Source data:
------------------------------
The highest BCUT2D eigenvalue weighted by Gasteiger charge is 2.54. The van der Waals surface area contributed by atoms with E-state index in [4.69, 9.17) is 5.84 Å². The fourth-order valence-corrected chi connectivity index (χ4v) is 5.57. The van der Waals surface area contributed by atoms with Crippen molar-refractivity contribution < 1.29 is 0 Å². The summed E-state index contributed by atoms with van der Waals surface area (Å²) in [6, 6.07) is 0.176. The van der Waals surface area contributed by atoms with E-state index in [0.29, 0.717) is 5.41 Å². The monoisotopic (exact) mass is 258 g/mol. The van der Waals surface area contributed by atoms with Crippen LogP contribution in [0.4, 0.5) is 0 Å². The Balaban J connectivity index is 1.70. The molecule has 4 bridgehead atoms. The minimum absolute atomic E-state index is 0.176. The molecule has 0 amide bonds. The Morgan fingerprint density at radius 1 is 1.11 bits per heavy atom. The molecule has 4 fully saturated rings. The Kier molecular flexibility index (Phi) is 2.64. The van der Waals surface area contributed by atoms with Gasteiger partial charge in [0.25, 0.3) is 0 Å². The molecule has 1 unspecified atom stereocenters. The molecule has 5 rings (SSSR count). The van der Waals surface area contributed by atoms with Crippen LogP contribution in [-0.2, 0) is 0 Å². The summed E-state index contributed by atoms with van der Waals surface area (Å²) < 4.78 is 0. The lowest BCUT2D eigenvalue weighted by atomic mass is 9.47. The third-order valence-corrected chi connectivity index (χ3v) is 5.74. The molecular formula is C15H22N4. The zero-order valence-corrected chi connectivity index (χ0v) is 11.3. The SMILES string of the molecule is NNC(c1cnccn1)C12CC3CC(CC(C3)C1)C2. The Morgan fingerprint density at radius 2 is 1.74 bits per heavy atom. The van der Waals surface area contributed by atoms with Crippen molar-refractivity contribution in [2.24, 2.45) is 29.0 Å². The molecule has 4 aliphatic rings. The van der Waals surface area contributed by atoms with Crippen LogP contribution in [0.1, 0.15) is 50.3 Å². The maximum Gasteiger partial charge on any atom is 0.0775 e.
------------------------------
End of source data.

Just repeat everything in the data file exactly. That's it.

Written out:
The highest BCUT2D eigenvalue weighted by Gasteiger charge is 2.54. The van der Waals surface area contributed by atoms with E-state index in [4.69, 9.17) is 5.84 Å². The fourth-order valence-corrected chi connectivity index (χ4v) is 5.57. The van der Waals surface area contributed by atoms with Crippen molar-refractivity contribution < 1.29 is 0 Å². The summed E-state index contributed by atoms with van der Waals surface area (Å²) in [6, 6.07) is 0.176. The van der Waals surface area contributed by atoms with E-state index in [0.29, 0.717) is 5.41 Å². The monoisotopic (exact) mass is 258 g/mol. The van der Waals surface area contributed by atoms with Crippen LogP contribution in [0.4, 0.5) is 0 Å². The Balaban J connectivity index is 1.70. The molecule has 4 bridgehead atoms. The minimum absolute atomic E-state index is 0.176. The molecule has 0 amide bonds. The Morgan fingerprint density at radius 1 is 1.11 bits per heavy atom. The molecule has 4 fully saturated rings. The Kier molecular flexibility index (Phi) is 2.64. The van der Waals surface area contributed by atoms with Gasteiger partial charge in [0.25, 0.3) is 0 Å². The molecule has 1 unspecified atom stereocenters. The molecule has 5 rings (SSSR count). The van der Waals surface area contributed by atoms with Crippen LogP contribution in [-0.2, 0) is 0 Å². The summed E-state index contributed by atoms with van der Waals surface area (Å²) < 4.78 is 0. The lowest BCUT2D eigenvalue weighted by atomic mass is 9.47. The third-order valence-corrected chi connectivity index (χ3v) is 5.74. The molecular formula is C15H22N4. The zero-order valence-corrected chi connectivity index (χ0v) is 11.3. The SMILES string of the molecule is NNC(c1cnccn1)C12CC3CC(CC(C3)C1)C2. The Morgan fingerprint density at radius 2 is 1.74 bits per heavy atom. The van der Waals surface area contributed by atoms with Crippen molar-refractivity contribution in [2.24, 2.45) is 29.0 Å². The molecule has 4 aliphatic rings. The van der Waals surface area contributed by atoms with Crippen LogP contribution in [0.1, 0.15) is 50.3 Å². The maximum Gasteiger partial charge on any atom is 0.0775 e.